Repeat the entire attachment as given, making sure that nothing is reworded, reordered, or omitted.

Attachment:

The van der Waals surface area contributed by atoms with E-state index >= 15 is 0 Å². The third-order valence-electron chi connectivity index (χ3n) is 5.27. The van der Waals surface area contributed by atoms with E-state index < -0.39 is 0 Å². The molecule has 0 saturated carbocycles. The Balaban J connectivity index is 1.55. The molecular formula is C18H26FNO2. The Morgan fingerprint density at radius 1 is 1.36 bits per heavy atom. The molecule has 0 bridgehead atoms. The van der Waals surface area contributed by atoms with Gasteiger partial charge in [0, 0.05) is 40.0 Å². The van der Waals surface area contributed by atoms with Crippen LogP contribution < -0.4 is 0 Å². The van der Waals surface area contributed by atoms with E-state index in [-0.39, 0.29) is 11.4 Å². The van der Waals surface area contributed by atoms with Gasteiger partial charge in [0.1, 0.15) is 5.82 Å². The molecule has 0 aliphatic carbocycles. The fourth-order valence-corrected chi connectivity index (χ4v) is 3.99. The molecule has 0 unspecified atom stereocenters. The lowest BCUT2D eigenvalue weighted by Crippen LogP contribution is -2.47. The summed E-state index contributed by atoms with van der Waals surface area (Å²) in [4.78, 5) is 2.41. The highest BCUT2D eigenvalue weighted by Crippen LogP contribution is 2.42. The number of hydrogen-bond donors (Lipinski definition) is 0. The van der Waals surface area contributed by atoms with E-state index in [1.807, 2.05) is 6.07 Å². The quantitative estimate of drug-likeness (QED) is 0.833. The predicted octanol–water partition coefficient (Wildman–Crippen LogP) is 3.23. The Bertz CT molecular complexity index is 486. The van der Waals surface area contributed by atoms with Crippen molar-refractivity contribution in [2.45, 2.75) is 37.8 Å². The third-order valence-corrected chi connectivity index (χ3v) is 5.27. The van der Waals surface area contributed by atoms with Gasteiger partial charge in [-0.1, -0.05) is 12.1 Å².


The van der Waals surface area contributed by atoms with E-state index >= 15 is 0 Å². The third-order valence-electron chi connectivity index (χ3n) is 5.27. The van der Waals surface area contributed by atoms with E-state index < -0.39 is 0 Å². The molecule has 0 saturated carbocycles. The Balaban J connectivity index is 1.55. The molecular formula is C18H26FNO2. The Morgan fingerprint density at radius 1 is 1.36 bits per heavy atom. The molecule has 0 bridgehead atoms. The van der Waals surface area contributed by atoms with Gasteiger partial charge in [0, 0.05) is 40.0 Å². The van der Waals surface area contributed by atoms with Crippen LogP contribution < -0.4 is 0 Å². The van der Waals surface area contributed by atoms with E-state index in [-0.39, 0.29) is 11.4 Å². The van der Waals surface area contributed by atoms with Gasteiger partial charge in [0.1, 0.15) is 5.82 Å². The molecule has 0 aliphatic carbocycles. The fourth-order valence-corrected chi connectivity index (χ4v) is 3.99. The molecule has 0 unspecified atom stereocenters. The lowest BCUT2D eigenvalue weighted by Crippen LogP contribution is -2.47. The summed E-state index contributed by atoms with van der Waals surface area (Å²) in [4.78, 5) is 2.41. The highest BCUT2D eigenvalue weighted by Crippen LogP contribution is 2.42. The number of hydrogen-bond donors (Lipinski definition) is 0. The van der Waals surface area contributed by atoms with E-state index in [1.807, 2.05) is 6.07 Å². The quantitative estimate of drug-likeness (QED) is 0.833. The predicted octanol–water partition coefficient (Wildman–Crippen LogP) is 3.23. The Bertz CT molecular complexity index is 486. The van der Waals surface area contributed by atoms with Crippen molar-refractivity contribution in [2.45, 2.75) is 37.8 Å². The third-order valence-corrected chi connectivity index (χ3v) is 5.27. The van der Waals surface area contributed by atoms with Gasteiger partial charge in [-0.1, -0.05) is 12.1 Å².